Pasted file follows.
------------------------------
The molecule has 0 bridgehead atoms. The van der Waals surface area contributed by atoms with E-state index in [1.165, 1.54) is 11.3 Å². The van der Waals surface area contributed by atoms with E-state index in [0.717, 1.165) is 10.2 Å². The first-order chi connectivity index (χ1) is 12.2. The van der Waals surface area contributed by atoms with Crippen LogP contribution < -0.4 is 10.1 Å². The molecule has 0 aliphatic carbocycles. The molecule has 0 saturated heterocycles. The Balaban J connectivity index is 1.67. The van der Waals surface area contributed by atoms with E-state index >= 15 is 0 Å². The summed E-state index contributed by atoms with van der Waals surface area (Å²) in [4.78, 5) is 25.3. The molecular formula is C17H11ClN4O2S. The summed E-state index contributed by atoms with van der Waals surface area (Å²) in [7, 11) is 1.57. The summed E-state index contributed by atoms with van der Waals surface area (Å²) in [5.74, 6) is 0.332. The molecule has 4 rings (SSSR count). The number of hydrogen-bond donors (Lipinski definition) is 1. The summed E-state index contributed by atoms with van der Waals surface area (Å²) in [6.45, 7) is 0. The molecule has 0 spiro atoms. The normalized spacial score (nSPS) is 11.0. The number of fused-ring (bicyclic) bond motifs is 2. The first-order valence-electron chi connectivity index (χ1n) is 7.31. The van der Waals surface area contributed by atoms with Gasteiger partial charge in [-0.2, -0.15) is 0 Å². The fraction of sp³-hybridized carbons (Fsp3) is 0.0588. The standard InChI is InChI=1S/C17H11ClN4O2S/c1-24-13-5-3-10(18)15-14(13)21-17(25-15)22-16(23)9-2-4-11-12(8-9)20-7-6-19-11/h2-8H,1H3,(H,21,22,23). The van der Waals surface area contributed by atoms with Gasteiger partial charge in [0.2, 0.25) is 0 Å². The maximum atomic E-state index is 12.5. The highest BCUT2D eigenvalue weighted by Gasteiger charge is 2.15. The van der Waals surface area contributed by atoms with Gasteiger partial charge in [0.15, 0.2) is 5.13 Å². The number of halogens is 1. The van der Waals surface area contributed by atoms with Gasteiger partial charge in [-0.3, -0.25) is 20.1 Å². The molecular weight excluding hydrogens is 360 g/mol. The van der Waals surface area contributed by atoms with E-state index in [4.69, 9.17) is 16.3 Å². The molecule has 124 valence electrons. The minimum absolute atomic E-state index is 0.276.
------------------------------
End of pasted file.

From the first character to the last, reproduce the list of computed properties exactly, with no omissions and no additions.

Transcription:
The molecule has 0 bridgehead atoms. The van der Waals surface area contributed by atoms with E-state index in [1.165, 1.54) is 11.3 Å². The van der Waals surface area contributed by atoms with E-state index in [0.717, 1.165) is 10.2 Å². The first-order chi connectivity index (χ1) is 12.2. The van der Waals surface area contributed by atoms with Crippen LogP contribution < -0.4 is 10.1 Å². The molecule has 0 aliphatic carbocycles. The molecule has 0 saturated heterocycles. The Balaban J connectivity index is 1.67. The van der Waals surface area contributed by atoms with E-state index >= 15 is 0 Å². The summed E-state index contributed by atoms with van der Waals surface area (Å²) in [4.78, 5) is 25.3. The molecular formula is C17H11ClN4O2S. The summed E-state index contributed by atoms with van der Waals surface area (Å²) in [7, 11) is 1.57. The summed E-state index contributed by atoms with van der Waals surface area (Å²) in [5.74, 6) is 0.332. The molecule has 4 rings (SSSR count). The number of hydrogen-bond donors (Lipinski definition) is 1. The summed E-state index contributed by atoms with van der Waals surface area (Å²) in [6.45, 7) is 0. The molecule has 0 spiro atoms. The normalized spacial score (nSPS) is 11.0. The number of fused-ring (bicyclic) bond motifs is 2. The first-order valence-electron chi connectivity index (χ1n) is 7.31. The van der Waals surface area contributed by atoms with Gasteiger partial charge in [-0.2, -0.15) is 0 Å². The fraction of sp³-hybridized carbons (Fsp3) is 0.0588. The standard InChI is InChI=1S/C17H11ClN4O2S/c1-24-13-5-3-10(18)15-14(13)21-17(25-15)22-16(23)9-2-4-11-12(8-9)20-7-6-19-11/h2-8H,1H3,(H,21,22,23). The van der Waals surface area contributed by atoms with Gasteiger partial charge in [0.2, 0.25) is 0 Å². The maximum atomic E-state index is 12.5. The highest BCUT2D eigenvalue weighted by Gasteiger charge is 2.15. The van der Waals surface area contributed by atoms with Gasteiger partial charge in [0.15, 0.2) is 5.13 Å². The number of halogens is 1. The van der Waals surface area contributed by atoms with Gasteiger partial charge in [-0.3, -0.25) is 20.1 Å². The molecular weight excluding hydrogens is 360 g/mol. The van der Waals surface area contributed by atoms with E-state index in [4.69, 9.17) is 16.3 Å². The molecule has 124 valence electrons. The minimum absolute atomic E-state index is 0.276.